“The guys have a heavy curriculum here, between the work therapy and the classes that they have,” Michael said. “It’s not like I’m doing a Bible study with them. We just talk. It’s one of those things where we let it be known that Christ is present in our lives and is working among us.
“Sometimes our talks lead to the Word of God or a conversation about where we’ve been and where we want to go. A lot of dynamics happen. It’s just a beautiful thing. Sometimes it leads to tears or to laughing. I just never know.”
Finishing a good work
Michael, who is now 52 and lives on the ARC campus, said his construction of an “Ark for Jesus” is a long–term seed that is coming to fruition. It’s a 26–foot cabin truck that will open into a 16×16–ft., ministry platform. The truck will include a small living space complete with a sink, shower, toilet, bed, desk, bookcase, refrigerator, shelving, air–conditioning, and heat.
“We’ll go out and sing some worship songs, and invite people to come to know Jesus. I believe He’s going to show up, heal people, build His Kingdom, and call them to Himself,” Michael says. “That’s the vision I have.”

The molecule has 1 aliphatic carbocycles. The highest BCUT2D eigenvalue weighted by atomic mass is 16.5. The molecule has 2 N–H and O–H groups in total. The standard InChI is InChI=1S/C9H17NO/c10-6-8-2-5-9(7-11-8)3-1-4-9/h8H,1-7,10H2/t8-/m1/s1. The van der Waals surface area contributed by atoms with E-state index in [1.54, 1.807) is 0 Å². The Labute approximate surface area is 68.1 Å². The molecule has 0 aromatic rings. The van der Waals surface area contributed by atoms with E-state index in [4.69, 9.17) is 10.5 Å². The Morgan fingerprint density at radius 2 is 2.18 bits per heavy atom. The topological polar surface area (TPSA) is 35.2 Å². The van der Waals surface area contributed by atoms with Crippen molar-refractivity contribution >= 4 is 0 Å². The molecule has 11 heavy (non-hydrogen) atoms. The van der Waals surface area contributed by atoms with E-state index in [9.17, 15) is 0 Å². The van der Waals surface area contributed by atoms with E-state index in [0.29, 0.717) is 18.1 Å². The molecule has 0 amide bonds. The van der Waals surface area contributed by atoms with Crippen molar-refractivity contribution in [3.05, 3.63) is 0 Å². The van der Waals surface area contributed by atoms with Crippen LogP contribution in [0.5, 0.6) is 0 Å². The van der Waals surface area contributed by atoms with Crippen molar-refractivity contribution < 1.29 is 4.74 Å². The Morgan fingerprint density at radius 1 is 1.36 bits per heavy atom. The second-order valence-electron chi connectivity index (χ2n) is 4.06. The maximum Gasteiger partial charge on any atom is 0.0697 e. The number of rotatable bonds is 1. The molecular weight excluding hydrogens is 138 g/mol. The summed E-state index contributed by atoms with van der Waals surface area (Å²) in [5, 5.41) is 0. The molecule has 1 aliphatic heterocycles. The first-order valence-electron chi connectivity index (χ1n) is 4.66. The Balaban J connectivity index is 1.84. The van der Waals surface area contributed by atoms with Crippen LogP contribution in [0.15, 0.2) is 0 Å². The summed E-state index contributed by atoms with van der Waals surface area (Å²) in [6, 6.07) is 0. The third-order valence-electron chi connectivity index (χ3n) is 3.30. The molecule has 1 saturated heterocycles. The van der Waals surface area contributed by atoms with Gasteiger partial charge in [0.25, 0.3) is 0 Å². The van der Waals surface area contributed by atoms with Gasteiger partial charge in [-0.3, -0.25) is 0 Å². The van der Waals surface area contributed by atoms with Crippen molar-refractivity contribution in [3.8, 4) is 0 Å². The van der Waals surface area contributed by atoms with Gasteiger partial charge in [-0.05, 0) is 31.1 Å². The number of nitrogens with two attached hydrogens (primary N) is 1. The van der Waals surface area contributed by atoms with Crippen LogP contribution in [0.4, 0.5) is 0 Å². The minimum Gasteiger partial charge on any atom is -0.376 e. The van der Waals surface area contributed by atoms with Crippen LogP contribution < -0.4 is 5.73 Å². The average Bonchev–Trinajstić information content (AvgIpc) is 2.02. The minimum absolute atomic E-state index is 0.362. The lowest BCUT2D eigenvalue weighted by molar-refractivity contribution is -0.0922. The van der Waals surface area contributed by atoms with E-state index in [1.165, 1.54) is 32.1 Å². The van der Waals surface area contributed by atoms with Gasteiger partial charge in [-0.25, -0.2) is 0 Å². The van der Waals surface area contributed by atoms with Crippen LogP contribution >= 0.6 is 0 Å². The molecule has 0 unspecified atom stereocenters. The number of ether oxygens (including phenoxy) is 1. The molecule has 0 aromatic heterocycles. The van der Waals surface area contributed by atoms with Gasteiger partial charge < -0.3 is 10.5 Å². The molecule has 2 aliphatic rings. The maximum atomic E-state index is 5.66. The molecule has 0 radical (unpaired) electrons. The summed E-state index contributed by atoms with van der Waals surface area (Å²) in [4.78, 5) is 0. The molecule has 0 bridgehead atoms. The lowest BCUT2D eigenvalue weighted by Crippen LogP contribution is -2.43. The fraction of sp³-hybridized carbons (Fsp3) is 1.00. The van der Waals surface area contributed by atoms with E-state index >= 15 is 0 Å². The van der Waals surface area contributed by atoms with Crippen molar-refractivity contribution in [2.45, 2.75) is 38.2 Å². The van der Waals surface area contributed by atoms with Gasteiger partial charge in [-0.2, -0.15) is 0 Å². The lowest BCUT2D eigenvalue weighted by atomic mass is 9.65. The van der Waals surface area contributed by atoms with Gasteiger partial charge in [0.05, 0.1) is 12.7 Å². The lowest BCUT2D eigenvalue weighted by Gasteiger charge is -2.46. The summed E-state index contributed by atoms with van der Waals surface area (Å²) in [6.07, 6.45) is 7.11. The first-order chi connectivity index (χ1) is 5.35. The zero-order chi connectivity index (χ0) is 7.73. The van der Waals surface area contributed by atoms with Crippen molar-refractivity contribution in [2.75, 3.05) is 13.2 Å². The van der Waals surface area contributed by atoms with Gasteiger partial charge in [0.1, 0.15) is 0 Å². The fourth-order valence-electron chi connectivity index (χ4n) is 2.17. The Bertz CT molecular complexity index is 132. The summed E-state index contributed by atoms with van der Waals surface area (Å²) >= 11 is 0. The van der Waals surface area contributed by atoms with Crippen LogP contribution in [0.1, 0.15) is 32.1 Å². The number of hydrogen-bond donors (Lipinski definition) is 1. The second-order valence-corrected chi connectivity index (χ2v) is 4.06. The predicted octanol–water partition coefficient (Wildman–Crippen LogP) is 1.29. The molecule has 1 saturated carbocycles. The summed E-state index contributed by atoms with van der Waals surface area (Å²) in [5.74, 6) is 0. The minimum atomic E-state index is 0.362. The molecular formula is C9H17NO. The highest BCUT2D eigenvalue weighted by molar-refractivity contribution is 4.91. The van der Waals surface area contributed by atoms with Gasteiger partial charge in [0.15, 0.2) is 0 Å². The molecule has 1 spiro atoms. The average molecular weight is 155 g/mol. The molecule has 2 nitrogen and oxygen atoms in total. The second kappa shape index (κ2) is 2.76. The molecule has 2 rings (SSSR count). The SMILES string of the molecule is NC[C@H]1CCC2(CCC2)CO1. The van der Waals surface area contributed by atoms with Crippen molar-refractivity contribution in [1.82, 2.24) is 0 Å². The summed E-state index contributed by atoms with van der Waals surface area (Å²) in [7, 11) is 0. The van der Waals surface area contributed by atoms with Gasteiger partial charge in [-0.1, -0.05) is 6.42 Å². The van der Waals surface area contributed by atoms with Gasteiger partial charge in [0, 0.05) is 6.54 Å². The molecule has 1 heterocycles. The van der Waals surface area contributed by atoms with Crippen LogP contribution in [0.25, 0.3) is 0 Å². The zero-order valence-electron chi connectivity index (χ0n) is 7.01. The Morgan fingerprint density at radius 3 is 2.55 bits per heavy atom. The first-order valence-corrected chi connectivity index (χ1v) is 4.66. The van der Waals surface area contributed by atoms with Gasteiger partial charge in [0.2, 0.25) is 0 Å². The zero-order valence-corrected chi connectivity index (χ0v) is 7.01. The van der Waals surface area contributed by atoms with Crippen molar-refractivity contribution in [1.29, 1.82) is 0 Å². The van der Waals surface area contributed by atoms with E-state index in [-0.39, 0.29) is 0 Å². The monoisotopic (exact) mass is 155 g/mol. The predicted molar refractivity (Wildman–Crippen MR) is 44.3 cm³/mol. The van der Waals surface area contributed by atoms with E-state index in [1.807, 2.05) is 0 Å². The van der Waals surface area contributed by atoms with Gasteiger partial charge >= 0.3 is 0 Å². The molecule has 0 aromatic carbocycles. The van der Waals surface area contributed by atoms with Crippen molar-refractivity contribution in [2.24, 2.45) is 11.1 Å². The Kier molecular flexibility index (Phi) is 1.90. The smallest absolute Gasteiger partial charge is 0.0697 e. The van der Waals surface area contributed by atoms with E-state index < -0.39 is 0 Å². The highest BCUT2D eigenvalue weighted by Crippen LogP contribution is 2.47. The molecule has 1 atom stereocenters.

Michael calls the truck his own portable Automotive Reconciliation Center (ARC of sorts). He started building it in October 2020 and expects it to take a year and–a–half to two years to complete.
“This is a work of prayer,” he said. “This truck is going to take a while. It’s still a work in progress. I’m praying for things to manifest. I’ve got to be faithful in doing a little bit every day.
“By lifting Jesus up, I find healing in my life. That’s what He’s calling me to do with this truck.”
When Michael reflects on his early years as a Christian, his precipitous fall into drugs, and his spiritual comeback at The Salvation Army, he always quotes Philippians 1:6, which says, “… he who began a good work in you will carry it on to completion until the day of Christ Jesus.”
“I’m aware that He started a work in me years ago, but I slipped away and just did what I wanted to do. But He stepped in with His grace to start me over again,” Michael says.
Alive in Christ
“I believe He’s teaching me what faithfulness is all about as a servant in His Kingdom, and what He has placed in my heart.”
A tattoo on Michael’s arm is a quote from John 11:25. “I am the resurrection and the life.”
“My whole life has just been a struggle to avoid what I know has been destroying me. Throughout the years, I’ve been drawn closer in my relationship with the Lord. He’s got me to this place where I belong—at The Salvation Army. I have a fire in me and I think it’s the fire of the Holy Spirit.”